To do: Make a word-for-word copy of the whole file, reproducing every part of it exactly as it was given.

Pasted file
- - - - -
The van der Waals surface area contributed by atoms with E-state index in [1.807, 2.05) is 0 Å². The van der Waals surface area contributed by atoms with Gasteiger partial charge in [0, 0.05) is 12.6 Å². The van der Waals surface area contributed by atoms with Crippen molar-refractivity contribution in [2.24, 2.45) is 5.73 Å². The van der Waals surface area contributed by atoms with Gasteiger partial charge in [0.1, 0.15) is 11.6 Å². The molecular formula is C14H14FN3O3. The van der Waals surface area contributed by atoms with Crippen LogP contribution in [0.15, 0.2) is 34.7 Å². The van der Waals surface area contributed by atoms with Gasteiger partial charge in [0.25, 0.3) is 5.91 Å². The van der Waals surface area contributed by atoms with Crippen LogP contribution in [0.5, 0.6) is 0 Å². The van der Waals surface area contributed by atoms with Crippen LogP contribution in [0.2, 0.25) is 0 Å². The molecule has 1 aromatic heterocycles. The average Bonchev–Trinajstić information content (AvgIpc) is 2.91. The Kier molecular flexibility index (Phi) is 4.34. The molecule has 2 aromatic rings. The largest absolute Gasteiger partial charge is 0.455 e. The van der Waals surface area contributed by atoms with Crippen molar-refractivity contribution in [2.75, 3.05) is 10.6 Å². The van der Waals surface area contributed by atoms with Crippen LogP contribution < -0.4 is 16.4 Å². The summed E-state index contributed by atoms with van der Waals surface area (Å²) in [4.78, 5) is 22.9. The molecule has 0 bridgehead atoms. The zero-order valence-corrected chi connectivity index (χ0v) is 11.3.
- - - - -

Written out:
The van der Waals surface area contributed by atoms with E-state index in [1.807, 2.05) is 0 Å². The van der Waals surface area contributed by atoms with Gasteiger partial charge in [0, 0.05) is 12.6 Å². The van der Waals surface area contributed by atoms with Crippen molar-refractivity contribution in [2.24, 2.45) is 5.73 Å². The van der Waals surface area contributed by atoms with Gasteiger partial charge in [0.1, 0.15) is 11.6 Å². The molecular formula is C14H14FN3O3. The van der Waals surface area contributed by atoms with Crippen LogP contribution in [0.15, 0.2) is 34.7 Å². The van der Waals surface area contributed by atoms with Gasteiger partial charge in [0.25, 0.3) is 5.91 Å². The van der Waals surface area contributed by atoms with Crippen LogP contribution in [0.5, 0.6) is 0 Å². The van der Waals surface area contributed by atoms with Crippen LogP contribution in [0.2, 0.25) is 0 Å². The molecule has 1 aromatic heterocycles. The average Bonchev–Trinajstić information content (AvgIpc) is 2.91. The Kier molecular flexibility index (Phi) is 4.34. The molecule has 2 aromatic rings. The largest absolute Gasteiger partial charge is 0.455 e. The van der Waals surface area contributed by atoms with Crippen molar-refractivity contribution in [2.75, 3.05) is 10.6 Å². The van der Waals surface area contributed by atoms with Crippen LogP contribution < -0.4 is 16.4 Å². The summed E-state index contributed by atoms with van der Waals surface area (Å²) in [4.78, 5) is 22.9. The molecule has 0 bridgehead atoms. The zero-order valence-corrected chi connectivity index (χ0v) is 11.3.